Building APIs in financial industry
The obvious, the drivers, the (business) opportunities
Chapter ONE — The Obvious
Most of the time, APIs are (still) perceived as “stuff for geeks” that are not that hard to understand by non-technical people.
“APIs? Hoo! It’s just something that allow easy interactions between different systems on the Internet.”
When it comes to define and implement an API-centric strategy, the story is much more blurred …
Of course, there are obvious elements that must be put in place to expose APIs securely: API management system, JWT, microservice architecture and
best practices required to create the right APIs.
Next to this there are the elements that need to be done to simplify adoption for the end user (aka developer):
Site Documentation: A well-documented API, which clearly explains which methods are available and how to use them
Code Samples and SDKs: In addition to the documentation itself, code samples are one of the most important items developers ask for when beginning to use an API.
Platform/Tool Integration: The third level in integration support is to go even further than SDKs and provide code-specific modules and plugins for development platforms that the target developer audience uses
(from : Winning the API economy)
In the financial sector, some neo-banks may already be considered as API natives (Monzo, fidor, …).
Major players in the payments industry have already APIs for some time (Stripe, Paypal) or more recently (Visa).
Well-established financial institutions need to go one step forward as well. Some of them are already proposing sandboxes to let developers & fintechs “playing a little bit” (bbva, citi, db, capitalOne , wellsfargo).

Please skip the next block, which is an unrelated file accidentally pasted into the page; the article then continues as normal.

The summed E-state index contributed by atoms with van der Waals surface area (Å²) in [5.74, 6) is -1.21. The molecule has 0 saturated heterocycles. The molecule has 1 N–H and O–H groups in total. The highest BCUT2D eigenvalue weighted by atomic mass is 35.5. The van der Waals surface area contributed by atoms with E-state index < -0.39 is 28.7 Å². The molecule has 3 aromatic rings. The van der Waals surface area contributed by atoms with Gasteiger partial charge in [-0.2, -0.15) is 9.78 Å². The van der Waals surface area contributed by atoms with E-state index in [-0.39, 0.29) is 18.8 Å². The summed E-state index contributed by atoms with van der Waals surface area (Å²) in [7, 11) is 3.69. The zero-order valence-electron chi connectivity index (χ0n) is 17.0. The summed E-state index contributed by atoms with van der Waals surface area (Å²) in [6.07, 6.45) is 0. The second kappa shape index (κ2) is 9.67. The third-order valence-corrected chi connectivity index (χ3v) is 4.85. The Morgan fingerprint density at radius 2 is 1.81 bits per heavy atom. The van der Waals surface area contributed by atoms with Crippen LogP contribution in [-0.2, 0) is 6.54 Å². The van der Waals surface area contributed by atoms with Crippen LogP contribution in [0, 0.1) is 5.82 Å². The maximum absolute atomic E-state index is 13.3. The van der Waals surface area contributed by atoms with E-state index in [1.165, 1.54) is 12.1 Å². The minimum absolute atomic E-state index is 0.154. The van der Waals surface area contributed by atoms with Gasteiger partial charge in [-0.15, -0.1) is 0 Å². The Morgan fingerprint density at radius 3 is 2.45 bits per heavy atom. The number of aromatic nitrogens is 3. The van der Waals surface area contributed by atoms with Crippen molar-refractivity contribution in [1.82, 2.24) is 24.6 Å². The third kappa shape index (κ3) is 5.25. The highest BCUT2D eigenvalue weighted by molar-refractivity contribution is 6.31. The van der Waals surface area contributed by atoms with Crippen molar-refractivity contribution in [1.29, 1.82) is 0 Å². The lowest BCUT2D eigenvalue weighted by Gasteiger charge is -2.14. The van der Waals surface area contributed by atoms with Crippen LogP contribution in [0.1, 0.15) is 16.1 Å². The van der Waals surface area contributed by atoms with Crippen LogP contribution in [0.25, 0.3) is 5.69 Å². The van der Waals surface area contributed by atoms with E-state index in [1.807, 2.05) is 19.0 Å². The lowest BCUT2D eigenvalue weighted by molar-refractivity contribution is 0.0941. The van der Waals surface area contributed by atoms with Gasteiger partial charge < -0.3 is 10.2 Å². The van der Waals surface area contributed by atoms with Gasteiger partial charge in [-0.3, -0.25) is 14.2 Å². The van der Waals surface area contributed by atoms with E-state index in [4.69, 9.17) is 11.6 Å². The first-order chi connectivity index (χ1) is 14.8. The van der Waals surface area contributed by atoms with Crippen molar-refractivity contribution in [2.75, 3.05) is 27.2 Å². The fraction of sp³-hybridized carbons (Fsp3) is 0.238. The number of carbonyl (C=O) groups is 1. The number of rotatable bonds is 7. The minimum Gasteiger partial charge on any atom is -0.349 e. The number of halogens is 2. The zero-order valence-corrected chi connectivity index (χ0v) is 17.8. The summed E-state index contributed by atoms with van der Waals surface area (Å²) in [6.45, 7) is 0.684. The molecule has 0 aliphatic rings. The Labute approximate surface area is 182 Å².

With PSD2 directive this should accelerate radically in europe during the next two years.
Chapter TWO— The Drivers
But APIs are not only a stuff for geeks and not only PSD2 story.
Why opening APIs? What are the drivers?
A first reason is about the evolving customer habits.
Customers want “Living Services” that can flex and adapt to make themselves more relevant, engaging and useful. Consumers no longer compare their brand experiences of two different banks; rather they make comparisons between their brand experience of their bank with a bestin-class airline, or worse, a design-driven startup such as Uber.
Those Living Services that are prepared to allow elements of what they offer to be super-distributed by other services, or which allow other services to connect into what they offer, are most likely to survive. We call this process atomization.
(from : The era of living servives)
This means collaboration and APIs !
The key challenges for big banks is moving away from a built it and they will come mindset into a collaborative models where banks connect part of their ecosystem with the preferred services that customers are already using. This will require a signifiant cultural shift.
(from : bankingtech october2016)
“Digitalist” (analysts, UX/UI experts, developers …) are usually thinking about what the screen of their app will look like according to the initial business idea and the user scenarii. The shift is about thinking first on all the usual (digital) habits of the users. Then try to integrate your new idea in this digital landscape thanks to APIs.
A second reason is about enabling the APIs economy.
The opening of APIs typically enables organizations to innovate more rapidly and provide uniform data and transaction interfaces to internal and external developers, partners and customers, for improved data access and transactions.
Such organizations can also develop software applications to access these APIs to create new functionality and value both for themselves and the wider world. The resulting economy enables many new classes of applications with